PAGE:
The same message starts to appear across all company devices in the Manchester office. A few minutes later, via a private VPN connecting sites, all company devices receive the message before all company files become encrypted with no access. The meeting ends abruptly with a likelihood of engaging in business with the company minimal to zero, as can be expected.
Cyber Security: Knowledge Is Power
This scenario had an issue that escalated rapidly. Were you aware of the mistakes Harper made as they occurred? Could you relate? To clarify and compare solutions, let us isolate each human error, discuss what happened and identify what Harper didn’t foresee happening.
Mistake number one – connecting to the free Wi-Fi. Simulating Free-Wifi offered by official providers, malicious actors often stage falsified connections to collect and capture traffic transmitted from anyone opting to use the network service. Harper, among countless others before, connected to one such network, giving a malicious actor a gateway to commit data theft. Harper’s second mistake was logging into the company’s corporate network via the employee portal. In doing this, Harper provided the malicious actor with otherwise unknown login credentials to the company cloud platform.
As we know, Harper logged into a personal bank account in a similar vein, giving the malicious actor personal account log in details too. Mistake three. As an effect, when Harper attempted to pay for the taxi outside of the office, the card declined. A notice of insufficient funds in a bank account is often a first warning sign that data theft has occurred. For this reason, many online banks enable bank account freezing capabilities from mobile phones. It is probable that while Harper flew from London to Manchester, the malicious actor transferred the total account balance into an offshore account. To avoid being caught, many attackers transfer stolen funds multiple times, across-borders, under currency conversion. Stolen funds on an exchange platform such as bitcoin are likely then transferred between different bitcoin wallets or saving pots. One could say, at this juncture, the stolen money is irrecoverable.
In the fourth mistake, Harper uploaded the edited file to company cloud storage. Doing this enabled the malicious actor to download and modify the file, embed a Ransomware bug, and reupload it to company cloud storage. This mistake made possible using the stolen credentials provided by Harper when accessing the company cloud.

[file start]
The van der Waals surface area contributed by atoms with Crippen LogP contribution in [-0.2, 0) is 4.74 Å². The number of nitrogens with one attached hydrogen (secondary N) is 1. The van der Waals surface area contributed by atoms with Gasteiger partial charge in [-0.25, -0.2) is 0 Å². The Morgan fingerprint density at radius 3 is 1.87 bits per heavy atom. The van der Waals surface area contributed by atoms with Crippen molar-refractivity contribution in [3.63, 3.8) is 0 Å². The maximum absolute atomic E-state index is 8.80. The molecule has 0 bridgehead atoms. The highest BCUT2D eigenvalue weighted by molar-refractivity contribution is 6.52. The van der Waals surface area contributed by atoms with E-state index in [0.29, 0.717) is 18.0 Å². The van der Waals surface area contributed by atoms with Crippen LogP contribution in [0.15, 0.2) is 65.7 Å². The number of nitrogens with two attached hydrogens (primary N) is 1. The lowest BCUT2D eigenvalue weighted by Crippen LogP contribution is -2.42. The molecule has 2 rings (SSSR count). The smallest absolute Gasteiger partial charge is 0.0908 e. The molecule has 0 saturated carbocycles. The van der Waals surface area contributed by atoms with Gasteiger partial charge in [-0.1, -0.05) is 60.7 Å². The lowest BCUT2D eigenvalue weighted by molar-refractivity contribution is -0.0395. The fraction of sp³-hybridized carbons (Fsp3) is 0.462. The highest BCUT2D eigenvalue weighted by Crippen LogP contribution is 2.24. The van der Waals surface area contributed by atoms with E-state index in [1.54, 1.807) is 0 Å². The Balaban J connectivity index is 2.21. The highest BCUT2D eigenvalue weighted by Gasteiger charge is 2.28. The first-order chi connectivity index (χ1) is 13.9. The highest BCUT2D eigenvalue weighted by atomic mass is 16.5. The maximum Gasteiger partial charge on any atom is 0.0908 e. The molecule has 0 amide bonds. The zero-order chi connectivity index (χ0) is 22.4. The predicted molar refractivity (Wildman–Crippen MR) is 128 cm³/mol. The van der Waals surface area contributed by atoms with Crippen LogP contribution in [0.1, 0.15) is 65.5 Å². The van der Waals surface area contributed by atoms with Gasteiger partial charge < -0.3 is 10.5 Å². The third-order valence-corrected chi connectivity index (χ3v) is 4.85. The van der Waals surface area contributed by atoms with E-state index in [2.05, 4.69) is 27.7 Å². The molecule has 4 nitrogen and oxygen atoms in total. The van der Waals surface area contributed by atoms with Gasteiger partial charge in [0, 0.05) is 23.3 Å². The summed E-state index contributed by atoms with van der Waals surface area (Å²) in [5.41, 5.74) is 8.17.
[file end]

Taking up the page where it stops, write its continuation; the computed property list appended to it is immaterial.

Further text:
By reconnecting to the corporate network in the Manchester office boardroom to deliver the presentation, as intended, Harper unknowingly committed Mistake number five. In establishing a connection, the ransomware bug was activated and gained access to the entire company cloud network across multiple sites. Mid presentation, the attackers’ virus had already encrypted varying company files as hostage leverage. Connecting to a free Wi-Fi connection at an airport costs Harpers’ company time, money, reputable loss, and potential profits from unboarded clients.
“Well-intentioned employees who know substantial amounts can fall prey to malicious attacks in pursuit of excellence”
The scenario presented is a worst-case scenario, but it is easy to envision how well-intentioned employees who know substantial amounts can fall prey to malicious attacks in pursuit of excellence. The attacker often has to input minimal effort via a data gateway connection. As shown in the example, Harper unintentionally provided virtual keys to the network.
You might cite negligence from Harper as the root cause of the fiasco. Technically, removing the unawareness of data theft means company data would have remained secure, and prospects would remain so too. However, the negligence established was most likely the result of improper training provided by the company. A company owes a duty of care, in their interest, to deliver cyber awareness training to all employees. With proper training, Harper might have delegated the workload in good time, removing the risk factor. Alternatively, Harper may have connected to free Wi-Fi regardless, holding full accountability, with a sound understanding of all potential consequences. Empowering Harper might have resulted in a profitable contract for the company.
Many businesses have cloud computing security issues in the structure of their network. By investing in future-proof antivirus/IDS/IPS operations, a company could prevent or mitigate criminal malware effects and stop the spread of criminal malware internally throughout organisations and their partner networks, avoiding exposure to weakened security infrastructure with working threat management procedures in place.
Attackers often scan networks to gain access to connected devices. These devices enable them to steal data, spread viruses, or monitor device activity/history for more lucrative information.